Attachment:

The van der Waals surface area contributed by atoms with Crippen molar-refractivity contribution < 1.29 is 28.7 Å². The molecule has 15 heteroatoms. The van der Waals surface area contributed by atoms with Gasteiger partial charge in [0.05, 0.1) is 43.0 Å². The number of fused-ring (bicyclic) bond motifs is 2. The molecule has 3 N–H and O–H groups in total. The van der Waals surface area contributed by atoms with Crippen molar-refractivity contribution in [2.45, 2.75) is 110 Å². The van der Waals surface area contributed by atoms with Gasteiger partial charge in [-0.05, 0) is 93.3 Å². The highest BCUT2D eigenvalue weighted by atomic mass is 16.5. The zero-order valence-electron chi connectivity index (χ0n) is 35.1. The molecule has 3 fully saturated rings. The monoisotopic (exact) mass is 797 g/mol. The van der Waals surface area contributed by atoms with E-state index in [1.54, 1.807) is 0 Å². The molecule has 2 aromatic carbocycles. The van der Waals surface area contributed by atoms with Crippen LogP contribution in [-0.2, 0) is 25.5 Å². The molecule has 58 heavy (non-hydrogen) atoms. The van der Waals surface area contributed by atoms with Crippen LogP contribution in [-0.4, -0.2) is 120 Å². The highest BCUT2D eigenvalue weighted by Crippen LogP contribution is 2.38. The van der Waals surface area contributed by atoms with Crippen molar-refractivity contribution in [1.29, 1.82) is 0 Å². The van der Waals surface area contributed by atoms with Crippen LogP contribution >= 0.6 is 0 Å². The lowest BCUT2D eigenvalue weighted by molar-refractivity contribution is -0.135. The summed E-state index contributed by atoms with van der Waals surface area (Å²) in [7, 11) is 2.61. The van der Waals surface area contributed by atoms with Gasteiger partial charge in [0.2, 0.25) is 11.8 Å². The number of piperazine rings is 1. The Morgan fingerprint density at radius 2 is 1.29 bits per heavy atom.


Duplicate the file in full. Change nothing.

The van der Waals surface area contributed by atoms with Crippen molar-refractivity contribution < 1.29 is 28.7 Å². The molecule has 15 heteroatoms. The van der Waals surface area contributed by atoms with Gasteiger partial charge in [0.05, 0.1) is 43.0 Å². The number of fused-ring (bicyclic) bond motifs is 2. The molecule has 3 N–H and O–H groups in total. The van der Waals surface area contributed by atoms with Crippen molar-refractivity contribution in [2.45, 2.75) is 110 Å². The van der Waals surface area contributed by atoms with Gasteiger partial charge in [-0.05, 0) is 93.3 Å². The highest BCUT2D eigenvalue weighted by atomic mass is 16.5. The zero-order valence-electron chi connectivity index (χ0n) is 35.1. The molecule has 3 fully saturated rings. The monoisotopic (exact) mass is 797 g/mol. The van der Waals surface area contributed by atoms with E-state index in [1.54, 1.807) is 0 Å². The molecule has 2 aromatic carbocycles. The van der Waals surface area contributed by atoms with Crippen LogP contribution in [-0.2, 0) is 25.5 Å². The molecule has 58 heavy (non-hydrogen) atoms. The van der Waals surface area contributed by atoms with Crippen LogP contribution in [-0.4, -0.2) is 120 Å². The highest BCUT2D eigenvalue weighted by Crippen LogP contribution is 2.38. The van der Waals surface area contributed by atoms with Crippen molar-refractivity contribution in [1.29, 1.82) is 0 Å². The van der Waals surface area contributed by atoms with Crippen LogP contribution >= 0.6 is 0 Å². The lowest BCUT2D eigenvalue weighted by molar-refractivity contribution is -0.135. The summed E-state index contributed by atoms with van der Waals surface area (Å²) in [7, 11) is 2.61. The van der Waals surface area contributed by atoms with Gasteiger partial charge in [0.2, 0.25) is 11.8 Å². The number of piperazine rings is 1. The Morgan fingerprint density at radius 2 is 1.29 bits per heavy atom.